Old School Andy: Football’s curse, the knee injury

COMMENTARY – It’s like a death knell across the field. Players from both sidelines take a knee out of respect for the injured player. It happens several times a game, when players are slow to get up. Most times they get up, having had the wind knocked out of them or maybe twisting an ankle.

But this time is different. This time, the trainer and his assistants are looking at the knee, cradling it, trying to flex it. The trainer feels the tissue around the kneecap. The player is in a lot of pain.

Teammate and opponents alike have that look on their faces – the look of knowing what a serious knee injury means to their fellow gladiator’s season.

On the rare occasion, it is just a knee sprain. Take a week off and things are mostly back to normal. That’s what everyone on both sidelines is hoping for. “Please let it be a tweak, a sprain, a bruise,” most are saying to themselves.

But let’s be realistic: If it’s a knee injury, the kid’s probably done for the year, maybe forever.

A lot has been made in recent years about head shots and neck injuries. And surely we should all be concerned. But those are rare injuries.

In my lifetime of football games,I have never seen a player die directly from a football injury. Nor have I seen a player get permanently paralyzed, although once or twice I have been at a game when a player was temporarily paralyzed.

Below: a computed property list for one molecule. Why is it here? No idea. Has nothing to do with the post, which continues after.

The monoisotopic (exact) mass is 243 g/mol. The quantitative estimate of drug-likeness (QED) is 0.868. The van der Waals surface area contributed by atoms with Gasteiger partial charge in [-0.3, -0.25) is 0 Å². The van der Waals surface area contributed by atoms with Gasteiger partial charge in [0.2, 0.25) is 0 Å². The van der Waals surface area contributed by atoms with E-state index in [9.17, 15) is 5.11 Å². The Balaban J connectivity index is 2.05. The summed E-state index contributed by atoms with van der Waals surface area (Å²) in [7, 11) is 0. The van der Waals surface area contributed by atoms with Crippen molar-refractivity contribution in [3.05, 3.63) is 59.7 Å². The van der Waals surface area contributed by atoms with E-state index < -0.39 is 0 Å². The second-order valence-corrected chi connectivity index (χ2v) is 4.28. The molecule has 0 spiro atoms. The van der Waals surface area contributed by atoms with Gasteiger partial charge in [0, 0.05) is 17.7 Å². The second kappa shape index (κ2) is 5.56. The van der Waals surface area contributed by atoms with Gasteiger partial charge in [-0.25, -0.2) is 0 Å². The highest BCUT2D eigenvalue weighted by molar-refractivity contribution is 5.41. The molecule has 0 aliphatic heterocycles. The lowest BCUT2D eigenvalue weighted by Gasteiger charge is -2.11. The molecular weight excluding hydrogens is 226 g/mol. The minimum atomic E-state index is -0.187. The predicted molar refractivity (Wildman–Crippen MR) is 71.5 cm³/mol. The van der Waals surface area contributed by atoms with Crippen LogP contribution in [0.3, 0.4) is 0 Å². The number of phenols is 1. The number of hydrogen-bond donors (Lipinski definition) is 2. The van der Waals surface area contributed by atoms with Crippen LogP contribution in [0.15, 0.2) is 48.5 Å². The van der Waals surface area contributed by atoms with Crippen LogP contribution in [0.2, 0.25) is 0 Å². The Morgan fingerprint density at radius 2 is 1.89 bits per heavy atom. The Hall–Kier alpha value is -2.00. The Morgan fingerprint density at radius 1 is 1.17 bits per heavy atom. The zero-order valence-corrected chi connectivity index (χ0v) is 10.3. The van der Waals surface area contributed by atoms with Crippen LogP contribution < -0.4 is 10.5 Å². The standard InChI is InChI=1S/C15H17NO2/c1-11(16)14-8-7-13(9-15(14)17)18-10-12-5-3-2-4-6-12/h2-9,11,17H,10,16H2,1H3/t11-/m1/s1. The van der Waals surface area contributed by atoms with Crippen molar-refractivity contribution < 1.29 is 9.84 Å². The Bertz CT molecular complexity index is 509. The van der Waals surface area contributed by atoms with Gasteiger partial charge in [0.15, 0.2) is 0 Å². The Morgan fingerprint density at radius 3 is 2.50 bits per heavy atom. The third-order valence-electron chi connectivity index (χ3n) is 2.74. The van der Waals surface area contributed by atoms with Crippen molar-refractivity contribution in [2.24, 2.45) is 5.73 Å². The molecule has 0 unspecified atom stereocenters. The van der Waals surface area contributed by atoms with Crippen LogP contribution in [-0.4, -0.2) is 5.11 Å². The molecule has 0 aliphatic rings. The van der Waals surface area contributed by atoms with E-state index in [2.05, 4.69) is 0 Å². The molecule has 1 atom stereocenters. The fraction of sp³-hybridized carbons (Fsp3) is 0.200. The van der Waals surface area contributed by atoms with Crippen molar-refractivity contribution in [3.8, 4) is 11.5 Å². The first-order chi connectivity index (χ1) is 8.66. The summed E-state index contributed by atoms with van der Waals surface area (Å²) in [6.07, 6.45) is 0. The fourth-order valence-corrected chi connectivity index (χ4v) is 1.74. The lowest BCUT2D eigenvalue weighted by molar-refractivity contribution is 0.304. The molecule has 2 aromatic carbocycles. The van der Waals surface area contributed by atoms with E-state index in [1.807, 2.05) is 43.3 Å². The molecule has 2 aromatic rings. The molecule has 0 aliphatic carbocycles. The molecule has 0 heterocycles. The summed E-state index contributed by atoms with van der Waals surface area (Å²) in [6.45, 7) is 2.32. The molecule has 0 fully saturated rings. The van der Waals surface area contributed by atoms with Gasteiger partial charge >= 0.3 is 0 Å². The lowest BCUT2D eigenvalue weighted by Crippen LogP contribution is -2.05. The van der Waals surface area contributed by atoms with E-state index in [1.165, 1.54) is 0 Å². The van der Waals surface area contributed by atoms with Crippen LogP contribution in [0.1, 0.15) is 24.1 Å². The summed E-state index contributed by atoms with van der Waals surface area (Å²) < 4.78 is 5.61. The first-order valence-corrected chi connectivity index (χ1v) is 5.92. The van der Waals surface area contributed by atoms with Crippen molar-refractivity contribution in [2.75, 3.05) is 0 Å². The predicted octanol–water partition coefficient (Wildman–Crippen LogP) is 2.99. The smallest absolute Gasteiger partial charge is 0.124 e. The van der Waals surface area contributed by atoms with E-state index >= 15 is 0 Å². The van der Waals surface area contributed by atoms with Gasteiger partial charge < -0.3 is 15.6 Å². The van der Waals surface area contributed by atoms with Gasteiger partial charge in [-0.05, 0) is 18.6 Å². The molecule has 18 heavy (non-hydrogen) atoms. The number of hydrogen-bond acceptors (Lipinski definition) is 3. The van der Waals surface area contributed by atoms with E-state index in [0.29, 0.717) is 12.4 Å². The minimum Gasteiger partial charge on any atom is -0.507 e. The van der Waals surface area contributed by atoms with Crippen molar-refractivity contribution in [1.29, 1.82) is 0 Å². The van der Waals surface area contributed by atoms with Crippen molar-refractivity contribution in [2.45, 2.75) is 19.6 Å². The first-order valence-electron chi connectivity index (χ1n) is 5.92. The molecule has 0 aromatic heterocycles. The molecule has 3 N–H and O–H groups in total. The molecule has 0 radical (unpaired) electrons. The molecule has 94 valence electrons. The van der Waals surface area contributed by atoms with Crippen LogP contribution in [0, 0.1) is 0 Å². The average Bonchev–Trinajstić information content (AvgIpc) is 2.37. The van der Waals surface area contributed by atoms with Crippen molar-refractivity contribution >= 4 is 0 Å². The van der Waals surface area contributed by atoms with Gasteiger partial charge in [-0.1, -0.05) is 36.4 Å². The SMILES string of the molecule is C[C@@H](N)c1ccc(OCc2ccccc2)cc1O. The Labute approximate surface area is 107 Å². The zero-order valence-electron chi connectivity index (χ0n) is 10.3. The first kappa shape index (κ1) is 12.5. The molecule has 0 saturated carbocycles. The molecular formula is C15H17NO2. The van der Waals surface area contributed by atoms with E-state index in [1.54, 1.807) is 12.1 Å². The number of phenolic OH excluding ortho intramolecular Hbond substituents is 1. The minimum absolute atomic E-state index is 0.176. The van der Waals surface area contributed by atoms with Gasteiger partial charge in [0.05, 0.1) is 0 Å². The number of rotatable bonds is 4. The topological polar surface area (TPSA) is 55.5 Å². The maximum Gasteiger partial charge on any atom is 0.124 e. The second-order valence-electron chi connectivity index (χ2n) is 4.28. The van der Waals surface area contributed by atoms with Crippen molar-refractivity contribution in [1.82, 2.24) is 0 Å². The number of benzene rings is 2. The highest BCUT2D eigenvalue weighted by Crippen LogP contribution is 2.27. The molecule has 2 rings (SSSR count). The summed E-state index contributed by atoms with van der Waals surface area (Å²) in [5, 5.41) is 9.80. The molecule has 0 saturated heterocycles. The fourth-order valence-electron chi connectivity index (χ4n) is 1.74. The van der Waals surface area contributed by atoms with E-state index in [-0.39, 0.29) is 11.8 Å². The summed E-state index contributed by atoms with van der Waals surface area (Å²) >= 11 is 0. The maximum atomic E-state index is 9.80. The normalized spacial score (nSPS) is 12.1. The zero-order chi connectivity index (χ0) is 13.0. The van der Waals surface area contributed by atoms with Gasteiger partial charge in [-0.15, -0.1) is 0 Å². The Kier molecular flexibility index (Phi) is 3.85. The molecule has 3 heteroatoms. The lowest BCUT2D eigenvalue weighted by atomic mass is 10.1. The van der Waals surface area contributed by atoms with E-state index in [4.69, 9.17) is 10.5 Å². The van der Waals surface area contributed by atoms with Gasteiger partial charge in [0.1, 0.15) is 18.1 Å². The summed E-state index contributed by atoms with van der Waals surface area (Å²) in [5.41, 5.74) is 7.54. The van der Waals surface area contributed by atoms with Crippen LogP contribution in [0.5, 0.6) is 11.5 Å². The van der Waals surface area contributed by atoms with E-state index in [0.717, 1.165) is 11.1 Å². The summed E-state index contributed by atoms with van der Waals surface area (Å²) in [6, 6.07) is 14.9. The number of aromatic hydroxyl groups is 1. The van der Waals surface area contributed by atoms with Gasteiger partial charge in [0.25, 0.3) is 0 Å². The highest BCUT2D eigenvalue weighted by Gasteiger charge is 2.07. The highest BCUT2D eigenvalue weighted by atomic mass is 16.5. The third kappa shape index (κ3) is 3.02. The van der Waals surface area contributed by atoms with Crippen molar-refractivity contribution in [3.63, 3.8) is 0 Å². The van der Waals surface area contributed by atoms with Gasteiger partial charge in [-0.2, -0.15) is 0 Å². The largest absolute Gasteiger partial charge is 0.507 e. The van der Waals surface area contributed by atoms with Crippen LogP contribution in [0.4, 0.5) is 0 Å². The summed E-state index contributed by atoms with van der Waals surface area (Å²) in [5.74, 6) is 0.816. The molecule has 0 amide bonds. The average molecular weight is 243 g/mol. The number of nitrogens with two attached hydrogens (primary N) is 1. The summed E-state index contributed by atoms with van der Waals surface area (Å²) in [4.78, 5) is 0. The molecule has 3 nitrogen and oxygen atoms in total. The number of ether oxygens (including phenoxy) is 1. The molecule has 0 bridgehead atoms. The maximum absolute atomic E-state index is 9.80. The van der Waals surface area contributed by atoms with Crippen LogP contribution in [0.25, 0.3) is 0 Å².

But I’ve seen hundreds of knee injuries.

They are so common, we all know the medical names for the ligaments around the knee: Anterior cruciate, medial collateral, posterior cruciate and lateral collateral. The shortened acronyms are easily recalled: ACL, MCL, PCL and LCL.

These injuries happen in other sports like basketball and soccer, even in everyday life like when someone steps off a curb wrong or misses a step.

But football is the big villain when it comes to serious knee injuries. The sport we love so much is very unkind to the knee. I once asked a trainer why there were so many knee injuries in football. He looked at me as if I had asked why water is wet. “The human knee was simply not meant to play football,” he said.

Advancements in artificial turfs have helped a lot. The old Astroturf was brutal on knees. But believe it or not, those little rubber pellets on today’s modern turf fields really do help.

Major developments in rehabilitation knowledge and technology have also helped with the recovery from knee injuries.

But the fact remains, a serious knee injury means a lot of pain, both physically and psychologically. No matter how hard a young person works to come back from the injury, sometimes the speed and quickness never fully returns. And even if that player is back physically, sometimes his mind won’t let him take the risks he used to take before the injury.

About 10 years ago there was a young man that played basketball for a local college. A speedy point guard, he was as fearless and gutsy a player as I have ever seen. He tore his knee ligaments in a game, trying to make one of those fearless and gutsy plays.